DOES ABRAMOVICH STILL CARE?
The most significant event in Chelsea’s recent history may not be a cup final, nor the latest managerial unveiling. It could end up being something that happened on a nondescript March morning in Wiltshire. When Sergei and Yulia Skripal were poisoned in Salisbury with military-grade nerve agent Novichok, it increased diplomatic tensions between the United Kingdom and Russia to such an extent that Roman Abramovich’s investor visa may have been delayed.
The Blues’ owner became so fed up with waiting for a decision that he withdrew his own application on June 1, one day after the club announced that plans for their long-awaited $1.8 billion rebuild of Stamford Bridge were shelved indefinitely because of “the current unfavourable investment climate”.
The Russian oligarch (above) has now got Israeli citizenship, which allows him unrestricted travel to the UK, but not officially for work purposes. Few could argue if the 51-year-old did decide to scale back his interests in a country that shows few signs of actually wanting him as even a semi-permanent resident.
In fact, the numbers would suggest that he began paring back his investment some time ago anyway. Sure, the Londoners may have splurged $400 million on transfer fees last season – more than ever before, and $100m on striker Alvaro Morata alone – but that’s indicative more of an inflated post-Neymar market than Abramovich’s desire to purchase only the best. Danny Drinkwater for $60m, anyone?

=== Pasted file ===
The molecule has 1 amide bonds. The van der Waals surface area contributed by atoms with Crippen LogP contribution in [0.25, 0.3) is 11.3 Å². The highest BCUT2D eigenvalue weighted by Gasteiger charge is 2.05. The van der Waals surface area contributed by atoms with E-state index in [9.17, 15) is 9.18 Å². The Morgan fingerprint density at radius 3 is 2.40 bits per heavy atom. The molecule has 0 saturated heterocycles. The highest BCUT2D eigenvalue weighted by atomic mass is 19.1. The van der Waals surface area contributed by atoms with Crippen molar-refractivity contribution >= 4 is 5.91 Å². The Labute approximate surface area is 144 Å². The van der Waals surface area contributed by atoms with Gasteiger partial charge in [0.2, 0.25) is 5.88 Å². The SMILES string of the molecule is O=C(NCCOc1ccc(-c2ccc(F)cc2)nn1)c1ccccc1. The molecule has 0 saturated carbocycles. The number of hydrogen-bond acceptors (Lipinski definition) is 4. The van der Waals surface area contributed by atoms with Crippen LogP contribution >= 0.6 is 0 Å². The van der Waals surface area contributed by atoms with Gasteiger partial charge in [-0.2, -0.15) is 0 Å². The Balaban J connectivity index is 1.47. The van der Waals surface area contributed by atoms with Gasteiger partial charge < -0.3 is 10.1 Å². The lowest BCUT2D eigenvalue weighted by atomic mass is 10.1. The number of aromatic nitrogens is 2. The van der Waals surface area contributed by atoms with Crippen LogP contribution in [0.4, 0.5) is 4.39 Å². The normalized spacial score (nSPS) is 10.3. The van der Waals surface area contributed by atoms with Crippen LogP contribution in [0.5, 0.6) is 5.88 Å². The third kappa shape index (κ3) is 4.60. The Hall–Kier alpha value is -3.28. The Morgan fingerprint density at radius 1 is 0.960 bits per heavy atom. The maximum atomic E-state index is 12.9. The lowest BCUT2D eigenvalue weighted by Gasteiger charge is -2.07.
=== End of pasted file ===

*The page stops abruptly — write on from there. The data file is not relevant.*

Even allowing for the cost of living at football’s top table these days, the last four seasons from 2014-15 brought a net spend from Chelsea of $120m. In the four previous campaigns, it was $490m. Go back to Abramovich’s first two years in town, from 2003, and they spent $535m, recouping a little over £5m.
True, Chelsea are now excellent sellers, or rather traders – the club received $210m for Diego Costa, Nemanja Matic and Nathan Ake last term – but they have to be. If the Blues are to go big in this summer’s transfer market, they must sell as well as buy.
Antonio Conte’s visible frustration at this situation infected 2017-18’s ultimately insipid title defence. Former Napoli boss Maurizio Sarri eventually replaced his compatriot on July 14 – he must accept that the five-time Premier League winners’ financial muscle isn’t as attractively bulging as it once was.
Chelsea now occupy a curious hinterland between the Manchester clubs. City are what Chelsea were in Abramovich’s early years, while United have got the worldwide business model to which the club aspire. For all the questions last season raised, the biggest remains: what happens if Roman pulls the plug?